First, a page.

So now, barring another legal appeal, it's all about the vote. Bercu and Fong figure they need 2,400 votes, each, to win reelection. They say Goeckel should be able to vote 1,800 or 1,900 votes for himself and Ryan. So the contest comes down to a handful of voters — 250 or so independent owners — people that Bercu and Fong are trying to reach through social media and weekly "owner update" meetings on the 420-foot slice of beach that the resorts owns on Lake Tahoe. So far, they've collected 500 owners on a Yahoo site, 250 on Facebook. They're also working on an e-mail campaign, using the owner roster, which is available to all owners, to get-out-the-vote on Sept. 26.

The real issue, Bercu says, is what Diamond intends to do with the resort if, at some point, Goeckel gains a seat on the board. Goeckel is extremely confident that, even if he loses this year, he'll win next year.

Bercu, the board's lightning rod, fears that Diamond would transform TBSC into a Diamond-like entity that turns original deeded owners into second-class citizens, raises maintenance fees and changes the reservation system. He points to other resorts where Diamond used bulk purchases to gain representation and board status.

Diamond owns the massive and recently refurbished Lake Tahoe Vacation Resort right next door to the Tahoe Beach and Ski Club. It also has reservation and usage options at four Tahoe resorts.

"I just want a fair election, but there's a lot of hostility here I don't understand," Goeckel said.

The outcome, both in court and on election day, will determine whether TBSC remains independent, or becomes another notch in Diamond's belt of recently acquired properties.

For more information about Tahoe Beach and Ski Club, visit the resort page or our discussion forums. Concerned owners can also join the closed Facebook group or active Yahoo group with 526 members.

Barriers to Owners Finding Each Other

Shep Altshuler, publisher of TimeSharing Today, is a longtime advocate of open communications among timeshare owners. He thinks boards should share ownership rosters with owners so they can communicate with each other. However, HOA boards have routinely refused to share rosters - often citing state privacy laws as the primary reason.

"When legitimate concerns arise, as in the Manhattan Club case, owners are routinely denied access to the list of owners to establish communications," said Altshuler. "This is an ongoing problem in the timeshare industry that has created tremendous angst and frustration among owners."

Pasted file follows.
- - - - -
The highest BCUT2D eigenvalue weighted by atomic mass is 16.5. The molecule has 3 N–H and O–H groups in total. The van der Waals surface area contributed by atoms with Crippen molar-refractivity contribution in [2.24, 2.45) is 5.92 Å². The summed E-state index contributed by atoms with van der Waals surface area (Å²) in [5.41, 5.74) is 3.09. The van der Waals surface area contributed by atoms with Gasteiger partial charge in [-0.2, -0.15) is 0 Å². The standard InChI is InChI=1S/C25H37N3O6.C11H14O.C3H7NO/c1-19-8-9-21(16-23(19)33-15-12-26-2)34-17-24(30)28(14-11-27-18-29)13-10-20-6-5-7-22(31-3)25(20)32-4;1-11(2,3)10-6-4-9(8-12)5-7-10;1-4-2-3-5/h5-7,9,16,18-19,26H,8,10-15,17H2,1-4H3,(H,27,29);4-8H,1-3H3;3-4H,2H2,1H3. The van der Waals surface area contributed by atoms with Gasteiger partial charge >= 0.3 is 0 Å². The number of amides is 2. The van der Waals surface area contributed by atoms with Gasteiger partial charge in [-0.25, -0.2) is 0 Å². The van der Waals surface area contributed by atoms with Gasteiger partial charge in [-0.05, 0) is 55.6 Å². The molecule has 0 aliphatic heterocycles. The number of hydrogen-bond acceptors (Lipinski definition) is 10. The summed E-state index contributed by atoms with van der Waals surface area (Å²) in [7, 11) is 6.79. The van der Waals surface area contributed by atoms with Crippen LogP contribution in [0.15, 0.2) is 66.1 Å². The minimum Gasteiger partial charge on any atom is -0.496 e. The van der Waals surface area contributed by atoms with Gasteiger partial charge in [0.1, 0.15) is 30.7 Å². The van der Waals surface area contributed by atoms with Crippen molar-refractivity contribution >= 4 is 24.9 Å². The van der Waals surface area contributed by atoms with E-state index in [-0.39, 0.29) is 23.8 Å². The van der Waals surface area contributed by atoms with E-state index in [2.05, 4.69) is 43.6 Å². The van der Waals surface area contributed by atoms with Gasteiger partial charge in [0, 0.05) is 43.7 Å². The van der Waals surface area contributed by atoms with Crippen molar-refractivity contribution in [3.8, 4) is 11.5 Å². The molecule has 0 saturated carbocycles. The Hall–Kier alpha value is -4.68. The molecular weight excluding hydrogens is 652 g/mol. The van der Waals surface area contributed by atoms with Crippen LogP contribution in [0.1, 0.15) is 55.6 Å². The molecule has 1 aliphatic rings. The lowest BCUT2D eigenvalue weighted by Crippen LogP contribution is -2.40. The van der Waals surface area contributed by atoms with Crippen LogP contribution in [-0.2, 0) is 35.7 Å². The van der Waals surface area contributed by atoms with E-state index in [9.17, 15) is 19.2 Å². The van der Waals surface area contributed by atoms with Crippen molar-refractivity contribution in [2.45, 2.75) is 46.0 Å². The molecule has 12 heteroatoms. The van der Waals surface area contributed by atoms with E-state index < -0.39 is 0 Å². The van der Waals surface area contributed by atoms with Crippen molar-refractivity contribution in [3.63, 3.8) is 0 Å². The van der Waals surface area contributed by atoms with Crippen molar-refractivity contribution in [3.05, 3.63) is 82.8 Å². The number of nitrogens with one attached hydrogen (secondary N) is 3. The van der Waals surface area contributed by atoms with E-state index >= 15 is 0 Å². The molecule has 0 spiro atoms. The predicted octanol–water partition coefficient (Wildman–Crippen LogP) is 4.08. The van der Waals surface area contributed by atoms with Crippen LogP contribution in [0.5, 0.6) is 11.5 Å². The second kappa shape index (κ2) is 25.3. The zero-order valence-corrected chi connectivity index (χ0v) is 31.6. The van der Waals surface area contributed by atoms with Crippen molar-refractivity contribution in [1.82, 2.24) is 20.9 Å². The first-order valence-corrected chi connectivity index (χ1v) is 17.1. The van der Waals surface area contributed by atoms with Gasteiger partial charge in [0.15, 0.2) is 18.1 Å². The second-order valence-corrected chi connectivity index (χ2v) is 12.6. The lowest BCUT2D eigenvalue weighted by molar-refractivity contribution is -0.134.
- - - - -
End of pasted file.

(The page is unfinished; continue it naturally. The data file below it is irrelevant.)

In at least one court case, owners have won the right to obtain e-mail lists so they can contact other owners about legitimate business issues at their resort. But there is no overall case law that guides the industry on this disclosure issue. It's handled state by state, resort by resort.

In this environment, Altshuler said, the Aug. 2 Manhattan Club meeting filled a much-needed information gap, providing owners with the "means to continue voicing their opinions and concerns through our publications, online forums and social media."

RedWeek is happy to help connect owners where we can. Our forums and outreach page for Manhattan Club are examples. If you own at a resort, you can now sign up to receive "Resort News & Updates" on any resort page (currently a bit hidden - you'll need to scroll to the bottom of the rental or resale postings at your resort and click "Sign up for alerts"). You may not receive anything from us for some time on most resort lists, but if a situation demands communicating with owners, RedWeek will certainly let you know.

About the author

This answer was provided by RedWeek's Chief Correspondent, Jeff Weir. Jeff is a California-based journalist who has covered California, Congress, and the White House. He also has roots in Silicon Valley, where he directed public relations and marketing programs for high-tech companies. He is also a timeshare owner and member of RedWeek.com.

Leave a comment